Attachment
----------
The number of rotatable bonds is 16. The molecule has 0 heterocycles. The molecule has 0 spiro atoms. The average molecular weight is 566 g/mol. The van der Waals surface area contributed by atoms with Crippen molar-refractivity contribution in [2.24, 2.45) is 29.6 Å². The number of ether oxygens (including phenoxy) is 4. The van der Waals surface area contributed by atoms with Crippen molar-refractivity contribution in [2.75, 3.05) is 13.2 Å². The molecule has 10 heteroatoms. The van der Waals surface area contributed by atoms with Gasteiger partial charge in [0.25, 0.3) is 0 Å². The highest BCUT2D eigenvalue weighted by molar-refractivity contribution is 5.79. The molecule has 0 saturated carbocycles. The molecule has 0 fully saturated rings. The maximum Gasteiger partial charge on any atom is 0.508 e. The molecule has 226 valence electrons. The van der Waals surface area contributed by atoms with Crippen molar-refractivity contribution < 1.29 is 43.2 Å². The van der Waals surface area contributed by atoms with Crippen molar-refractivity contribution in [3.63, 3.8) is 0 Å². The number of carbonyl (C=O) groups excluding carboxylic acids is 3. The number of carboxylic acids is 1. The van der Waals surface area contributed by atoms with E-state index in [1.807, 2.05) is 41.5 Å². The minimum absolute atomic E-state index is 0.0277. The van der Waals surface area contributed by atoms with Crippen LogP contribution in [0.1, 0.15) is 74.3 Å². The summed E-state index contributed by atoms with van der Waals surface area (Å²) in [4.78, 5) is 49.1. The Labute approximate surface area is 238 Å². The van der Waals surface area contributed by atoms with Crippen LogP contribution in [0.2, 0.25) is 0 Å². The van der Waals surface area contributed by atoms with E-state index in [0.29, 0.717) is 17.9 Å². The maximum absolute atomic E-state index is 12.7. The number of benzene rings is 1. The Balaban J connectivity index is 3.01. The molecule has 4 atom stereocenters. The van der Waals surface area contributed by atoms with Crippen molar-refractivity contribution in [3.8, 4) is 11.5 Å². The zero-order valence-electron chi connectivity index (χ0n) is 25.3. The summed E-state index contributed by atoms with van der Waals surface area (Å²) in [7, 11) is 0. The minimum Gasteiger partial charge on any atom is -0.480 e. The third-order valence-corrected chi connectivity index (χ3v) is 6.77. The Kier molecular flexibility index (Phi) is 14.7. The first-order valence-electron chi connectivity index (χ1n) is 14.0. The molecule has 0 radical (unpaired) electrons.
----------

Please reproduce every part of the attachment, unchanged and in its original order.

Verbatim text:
The number of rotatable bonds is 16. The molecule has 0 heterocycles. The molecule has 0 spiro atoms. The average molecular weight is 566 g/mol. The van der Waals surface area contributed by atoms with Crippen molar-refractivity contribution in [2.24, 2.45) is 29.6 Å². The number of ether oxygens (including phenoxy) is 4. The van der Waals surface area contributed by atoms with Crippen molar-refractivity contribution in [2.75, 3.05) is 13.2 Å². The molecule has 10 heteroatoms. The van der Waals surface area contributed by atoms with Gasteiger partial charge in [0.25, 0.3) is 0 Å². The highest BCUT2D eigenvalue weighted by molar-refractivity contribution is 5.79. The molecule has 0 saturated carbocycles. The molecule has 0 fully saturated rings. The maximum Gasteiger partial charge on any atom is 0.508 e. The molecule has 226 valence electrons. The van der Waals surface area contributed by atoms with Crippen molar-refractivity contribution < 1.29 is 43.2 Å². The van der Waals surface area contributed by atoms with Crippen molar-refractivity contribution in [3.63, 3.8) is 0 Å². The number of carbonyl (C=O) groups excluding carboxylic acids is 3. The number of carboxylic acids is 1. The van der Waals surface area contributed by atoms with E-state index in [1.807, 2.05) is 41.5 Å². The minimum absolute atomic E-state index is 0.0277. The van der Waals surface area contributed by atoms with Crippen LogP contribution in [0.1, 0.15) is 74.3 Å². The summed E-state index contributed by atoms with van der Waals surface area (Å²) in [4.78, 5) is 49.1. The Labute approximate surface area is 238 Å². The van der Waals surface area contributed by atoms with Crippen LogP contribution in [0.2, 0.25) is 0 Å². The van der Waals surface area contributed by atoms with E-state index in [0.29, 0.717) is 17.9 Å². The maximum absolute atomic E-state index is 12.7. The number of benzene rings is 1. The Balaban J connectivity index is 3.01. The molecule has 4 atom stereocenters. The van der Waals surface area contributed by atoms with Crippen molar-refractivity contribution in [3.8, 4) is 11.5 Å². The zero-order valence-electron chi connectivity index (χ0n) is 25.3. The summed E-state index contributed by atoms with van der Waals surface area (Å²) in [7, 11) is 0. The minimum Gasteiger partial charge on any atom is -0.480 e. The third-order valence-corrected chi connectivity index (χ3v) is 6.77. The Kier molecular flexibility index (Phi) is 14.7. The first-order valence-electron chi connectivity index (χ1n) is 14.0. The molecule has 0 radical (unpaired) electrons.